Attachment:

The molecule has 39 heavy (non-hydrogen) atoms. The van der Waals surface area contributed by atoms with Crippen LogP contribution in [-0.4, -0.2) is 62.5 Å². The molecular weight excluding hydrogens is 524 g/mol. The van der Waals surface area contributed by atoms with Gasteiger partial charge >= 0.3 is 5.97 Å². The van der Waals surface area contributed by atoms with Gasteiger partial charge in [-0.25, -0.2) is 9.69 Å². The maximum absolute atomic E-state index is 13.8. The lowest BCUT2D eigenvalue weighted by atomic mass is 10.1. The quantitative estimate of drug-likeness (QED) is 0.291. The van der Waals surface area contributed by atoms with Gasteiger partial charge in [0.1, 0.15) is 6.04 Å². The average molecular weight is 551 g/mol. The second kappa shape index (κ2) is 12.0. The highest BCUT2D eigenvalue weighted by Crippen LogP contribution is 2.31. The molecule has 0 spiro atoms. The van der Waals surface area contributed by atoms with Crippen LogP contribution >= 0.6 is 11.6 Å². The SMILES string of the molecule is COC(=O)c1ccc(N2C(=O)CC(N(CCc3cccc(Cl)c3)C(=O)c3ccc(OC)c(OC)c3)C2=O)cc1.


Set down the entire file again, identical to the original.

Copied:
The molecule has 39 heavy (non-hydrogen) atoms. The van der Waals surface area contributed by atoms with Crippen LogP contribution in [-0.4, -0.2) is 62.5 Å². The molecular weight excluding hydrogens is 524 g/mol. The van der Waals surface area contributed by atoms with Gasteiger partial charge >= 0.3 is 5.97 Å². The van der Waals surface area contributed by atoms with Gasteiger partial charge in [-0.25, -0.2) is 9.69 Å². The maximum absolute atomic E-state index is 13.8. The lowest BCUT2D eigenvalue weighted by atomic mass is 10.1. The quantitative estimate of drug-likeness (QED) is 0.291. The van der Waals surface area contributed by atoms with Gasteiger partial charge in [0.1, 0.15) is 6.04 Å². The average molecular weight is 551 g/mol. The second kappa shape index (κ2) is 12.0. The highest BCUT2D eigenvalue weighted by Crippen LogP contribution is 2.31. The molecule has 0 spiro atoms. The van der Waals surface area contributed by atoms with Crippen LogP contribution >= 0.6 is 11.6 Å². The SMILES string of the molecule is COC(=O)c1ccc(N2C(=O)CC(N(CCc3cccc(Cl)c3)C(=O)c3ccc(OC)c(OC)c3)C2=O)cc1.